Monday, September 22, 2003

don't send for a search party

Why exactly is everyone going ga-ga over Sophia Coppola's new Lost In Translation? I thought it was passable but not anywhere near extraordinary and Sharon hated it, finding the existential crises of the two main characters utterly uncompelling. As she puts it, in reference to Scarlett Johansson's numerous scenes where she's gazing out on Tokyo from her hotel room, "hey, I've been depressed too but I didn't spend all my time, sitting in my panties, starting out of a window." (Sharon doesn't suffer fools lightly and she found Johansson's post-collegiate "whatever shall I do with my life?" existential battles to be annoying and devoid of depth).

Mostly though, she was royally annoyed at how cliche and stereotypical Tokyo was portrayed and I have to agree on this. Partially, I was excited to see the movie because critics talked about how Tokyo was shot so lovingly. I guess I went in hoping to see cinematographer Lance Acord do for Tokyo what Christopher Doyle did for Hong Kong in Wong Kar-Wai's Chungking Express. In the latter movie, Hong Kong's soaring skyscrapers and neon lights are dimmed in favor of a look at the back alleys, tenenment buildings, street markets and corner stores. None of these places are ostenisbly romantic yet Doyle shoots them as if they were as mysterious as Casablanca. With LiT, all you get are some pretty shots of downtown Tokyo mixed in with dozens of cliche images that have been circulatig through American film for the last 20+ years.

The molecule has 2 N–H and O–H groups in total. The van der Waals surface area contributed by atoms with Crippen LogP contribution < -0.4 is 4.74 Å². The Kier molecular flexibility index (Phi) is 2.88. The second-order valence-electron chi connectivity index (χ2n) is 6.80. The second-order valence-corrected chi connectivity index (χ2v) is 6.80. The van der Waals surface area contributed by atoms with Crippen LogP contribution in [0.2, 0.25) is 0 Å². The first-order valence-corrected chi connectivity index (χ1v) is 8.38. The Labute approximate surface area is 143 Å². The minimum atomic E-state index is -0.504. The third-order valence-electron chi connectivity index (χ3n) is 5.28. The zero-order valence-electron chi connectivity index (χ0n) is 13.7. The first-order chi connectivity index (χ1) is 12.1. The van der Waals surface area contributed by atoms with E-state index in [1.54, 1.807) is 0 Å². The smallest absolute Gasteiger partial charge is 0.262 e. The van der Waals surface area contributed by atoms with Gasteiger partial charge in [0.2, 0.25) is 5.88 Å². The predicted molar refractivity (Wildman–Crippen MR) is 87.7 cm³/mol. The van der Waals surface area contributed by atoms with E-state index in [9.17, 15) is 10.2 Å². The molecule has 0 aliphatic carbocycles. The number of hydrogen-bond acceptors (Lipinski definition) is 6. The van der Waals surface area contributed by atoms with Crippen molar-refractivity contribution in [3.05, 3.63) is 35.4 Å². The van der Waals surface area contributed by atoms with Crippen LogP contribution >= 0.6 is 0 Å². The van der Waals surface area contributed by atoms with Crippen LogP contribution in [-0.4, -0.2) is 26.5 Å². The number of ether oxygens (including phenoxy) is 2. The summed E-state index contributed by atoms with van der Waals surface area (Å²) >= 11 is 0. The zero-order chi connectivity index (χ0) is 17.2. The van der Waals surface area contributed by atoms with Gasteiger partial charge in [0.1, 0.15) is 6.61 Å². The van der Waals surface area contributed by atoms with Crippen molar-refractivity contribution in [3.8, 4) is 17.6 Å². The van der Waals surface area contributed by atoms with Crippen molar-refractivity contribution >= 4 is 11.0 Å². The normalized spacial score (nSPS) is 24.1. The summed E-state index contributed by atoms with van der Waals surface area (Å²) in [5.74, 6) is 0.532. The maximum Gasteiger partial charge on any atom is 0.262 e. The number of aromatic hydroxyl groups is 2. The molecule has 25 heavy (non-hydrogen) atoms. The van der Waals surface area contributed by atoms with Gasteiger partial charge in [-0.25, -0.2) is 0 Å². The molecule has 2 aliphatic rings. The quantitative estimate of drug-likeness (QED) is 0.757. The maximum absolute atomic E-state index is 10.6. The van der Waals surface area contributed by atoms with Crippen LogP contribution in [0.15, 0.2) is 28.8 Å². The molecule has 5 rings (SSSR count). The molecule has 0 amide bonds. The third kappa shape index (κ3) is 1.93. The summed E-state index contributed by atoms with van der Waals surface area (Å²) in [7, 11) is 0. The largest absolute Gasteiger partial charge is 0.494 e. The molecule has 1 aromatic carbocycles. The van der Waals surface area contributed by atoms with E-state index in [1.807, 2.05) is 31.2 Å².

Basically, the gist of it is: "wow, look at how wacky and crazy all these Japanese cats are! They're such freaks!" I would have thought that Coppola could have done better than playing on all the familiar neo-Orientalist cliches about Tokyo: pachinko machines, karaoke bars and strip clubs. I mean, why not have a friggin' tea ceremony scene in there too? Sometimes, American directors (read: White) can be so incredibly wack and unimaginative. In fact, if there are any examples of American cinema where Japan is portrayed Orientalism-free, I'd love to know what they'd be since I can't seem to think of any. Given the history of Japan and the U.S., that there's a deeply entrenched cultural tradition in the U.S. (that dates back even pre-WWII) to exoticize Japan and Japanese culture and as more time has gone by, those slanted impressions have become more and more part of the common sense logic through which Japan is viewed.

Since Lost In Translation purports to make Tokyo a major part of the film's narrative, and obviously, visual elements, I had higher hopes that it'de treat that subject with some intelligence and creativity rather than relaying on tired tropes. Like I said, that puts Coppola into a very larger tradition of bad American films about Japan (anyone up for Sayonara?) Or how about Black Rain? Or how about Rising Sun (doesn't take place in Japan yet might as well have). Or how about...

You get the idea.